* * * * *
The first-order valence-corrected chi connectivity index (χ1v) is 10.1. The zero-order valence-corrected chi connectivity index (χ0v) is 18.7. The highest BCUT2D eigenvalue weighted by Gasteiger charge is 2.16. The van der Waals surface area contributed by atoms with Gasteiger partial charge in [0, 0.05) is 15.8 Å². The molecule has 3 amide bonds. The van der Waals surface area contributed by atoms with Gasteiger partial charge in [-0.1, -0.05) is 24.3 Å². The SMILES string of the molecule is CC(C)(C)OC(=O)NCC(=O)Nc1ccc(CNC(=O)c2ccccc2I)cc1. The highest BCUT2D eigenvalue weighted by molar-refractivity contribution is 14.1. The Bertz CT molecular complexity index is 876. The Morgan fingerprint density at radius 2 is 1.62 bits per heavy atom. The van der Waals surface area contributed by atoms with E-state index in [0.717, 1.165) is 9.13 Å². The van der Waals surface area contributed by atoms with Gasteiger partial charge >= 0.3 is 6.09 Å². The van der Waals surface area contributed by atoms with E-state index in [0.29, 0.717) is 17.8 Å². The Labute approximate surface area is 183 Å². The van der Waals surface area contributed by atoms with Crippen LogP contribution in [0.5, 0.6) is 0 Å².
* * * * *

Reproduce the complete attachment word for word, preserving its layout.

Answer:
The first-order valence-corrected chi connectivity index (χ1v) is 10.1. The zero-order valence-corrected chi connectivity index (χ0v) is 18.7. The highest BCUT2D eigenvalue weighted by Gasteiger charge is 2.16. The van der Waals surface area contributed by atoms with Gasteiger partial charge in [0, 0.05) is 15.8 Å². The molecule has 3 amide bonds. The van der Waals surface area contributed by atoms with Gasteiger partial charge in [-0.1, -0.05) is 24.3 Å². The SMILES string of the molecule is CC(C)(C)OC(=O)NCC(=O)Nc1ccc(CNC(=O)c2ccccc2I)cc1. The highest BCUT2D eigenvalue weighted by molar-refractivity contribution is 14.1. The Bertz CT molecular complexity index is 876. The Morgan fingerprint density at radius 2 is 1.62 bits per heavy atom. The van der Waals surface area contributed by atoms with E-state index in [0.717, 1.165) is 9.13 Å². The van der Waals surface area contributed by atoms with Gasteiger partial charge >= 0.3 is 6.09 Å². The van der Waals surface area contributed by atoms with E-state index in [0.29, 0.717) is 17.8 Å². The Labute approximate surface area is 183 Å². The van der Waals surface area contributed by atoms with Crippen LogP contribution in [0.5, 0.6) is 0 Å².